Thursday 6th October 2016

Some guidance on how to start your property portfolio.

 
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Whether it's renovating, sub-dividing, or building multiple units on numerous blocks - any investment strategy is built on two pillars. Research and discipline.

However it seems securing a regular income stream via rental returns is not the primary reason young investors are seeking out property. Investor/tenant surveys are showing record low interest rates, volatility in share markets and the perceived security of bricks and mortar was driving buyers to purchase more investment properties.

Yet not surprising, the findings indicate capital growth and rental returns in combination are overwhelmingly desired. So how do these ‘Gen Y’s’ do it? 

Some buy properties for less than a bank valuation and with a positive cashflow. Some look for properties with the potential to sub-divide with the belief it is more profitable than renovating at the lower end of the market. Some simply look for bargains at the right times.

Want your slice of the pie? Consider these four crucial steps:

Get seriously saving.

Work hard and keep putting that money away, because in reality, if you cant save for a deposit you probably wont be able to make home loan repayments. Consider living at home with parents while you save, or sharing a rental with 2-3 house-mates. Cut back on the wants and stick to the needs.

Stay focused. Investing in property is a business decision, not an emotional reaction. Get clear about what you want to achieve, set a date to achieve this goal, and identify the milestones you need to do to get there.

The beauty of the housing market is once you can get your hands on that first house, over time you can obtain equity from it to empower you with your second and third.

Do the research.

Research is the key factor in buying an investment property. Browse online articles and the latest statistics reports, track interest rates, speak to real estate agents to gauge the market. If we’re riding a wave, it’s probably not a good time to be buying.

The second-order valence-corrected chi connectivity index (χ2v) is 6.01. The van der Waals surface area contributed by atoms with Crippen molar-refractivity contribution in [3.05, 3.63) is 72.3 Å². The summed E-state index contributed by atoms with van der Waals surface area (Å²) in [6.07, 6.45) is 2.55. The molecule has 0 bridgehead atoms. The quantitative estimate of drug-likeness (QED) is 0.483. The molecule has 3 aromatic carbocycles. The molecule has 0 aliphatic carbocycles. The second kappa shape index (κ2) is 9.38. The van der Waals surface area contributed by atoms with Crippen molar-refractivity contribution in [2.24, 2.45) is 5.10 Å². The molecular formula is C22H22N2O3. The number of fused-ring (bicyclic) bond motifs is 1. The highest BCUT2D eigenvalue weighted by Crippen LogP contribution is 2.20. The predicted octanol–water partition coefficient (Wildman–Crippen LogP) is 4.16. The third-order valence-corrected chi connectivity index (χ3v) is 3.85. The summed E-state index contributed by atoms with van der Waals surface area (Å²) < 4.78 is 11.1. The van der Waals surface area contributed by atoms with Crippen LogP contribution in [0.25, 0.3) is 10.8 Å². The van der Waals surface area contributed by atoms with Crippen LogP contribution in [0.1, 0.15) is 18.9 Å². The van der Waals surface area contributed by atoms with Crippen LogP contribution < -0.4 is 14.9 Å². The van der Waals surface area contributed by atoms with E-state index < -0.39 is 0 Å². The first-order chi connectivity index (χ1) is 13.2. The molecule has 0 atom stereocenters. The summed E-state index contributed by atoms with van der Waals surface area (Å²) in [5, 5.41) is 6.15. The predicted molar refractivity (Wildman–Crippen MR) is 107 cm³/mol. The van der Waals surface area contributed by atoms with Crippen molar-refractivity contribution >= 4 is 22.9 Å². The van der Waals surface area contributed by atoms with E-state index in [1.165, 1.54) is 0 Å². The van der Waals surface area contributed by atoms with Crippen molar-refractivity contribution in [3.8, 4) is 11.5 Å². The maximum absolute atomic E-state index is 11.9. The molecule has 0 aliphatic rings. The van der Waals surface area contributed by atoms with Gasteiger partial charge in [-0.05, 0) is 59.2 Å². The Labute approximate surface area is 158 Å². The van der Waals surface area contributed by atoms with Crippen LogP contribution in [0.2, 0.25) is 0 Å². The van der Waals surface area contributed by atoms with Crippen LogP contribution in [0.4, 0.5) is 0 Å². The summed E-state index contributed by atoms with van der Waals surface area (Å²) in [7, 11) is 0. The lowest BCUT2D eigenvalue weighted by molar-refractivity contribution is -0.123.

When it comes to equity, it is always in the land, the home itself depreciates. Always understand it is very possible to buy a house, renovate and overcapitalise - something to be very careful of.

Understand your attitude to risk, as your risk profile will determine your strategy. What sort of risk can you tolerate? Getting an understanding of your own attitude to risk will help you create a strategy that reflects this.

What and where to buy.

When it comes to property investment, never let your heart get in the way of where you want to be. It all comes down to the black and white figures and what the market is telling you, what the market supports or doesn't support.

Look at buying properties for less than a bank valuation and with a positive cashflow (where a property income is higher than its costs). Meaning buyers can build up equity and borrow more from the bank for future investments. With neutral and positive cashflow properties you could accumulate hundreds of them and they service themselves. Whereas you cant necessarily go and buy 30 negatively geared properties.

This method could potentially take that risk factor away that if a job doesn't work out or a partner can no longer work, it may not be a case of selling the family home because it’s no longer affordable.

Stay informed.

Use the tools available to you to make informed decisions. Explore realestate.com.au/invest for some valuable insights.

Being informed also means being wary of get rich quick schemes and property peddlers. If someone is promising you guaranteed returns and overnight riches, walk away; the only person getting rich is them.

There’s no such thing as a property psychic and while there are tried and true methods to research, no one can make guarantees. Understanding your tolerance for risk will help you shape how much you’re willing to take on over the shorter and longer term.

If you’ve got any questions to help you along the way then contact us on (08) 6200 0269 or reception@finance365.com.au for some more friendly advice.

 

 

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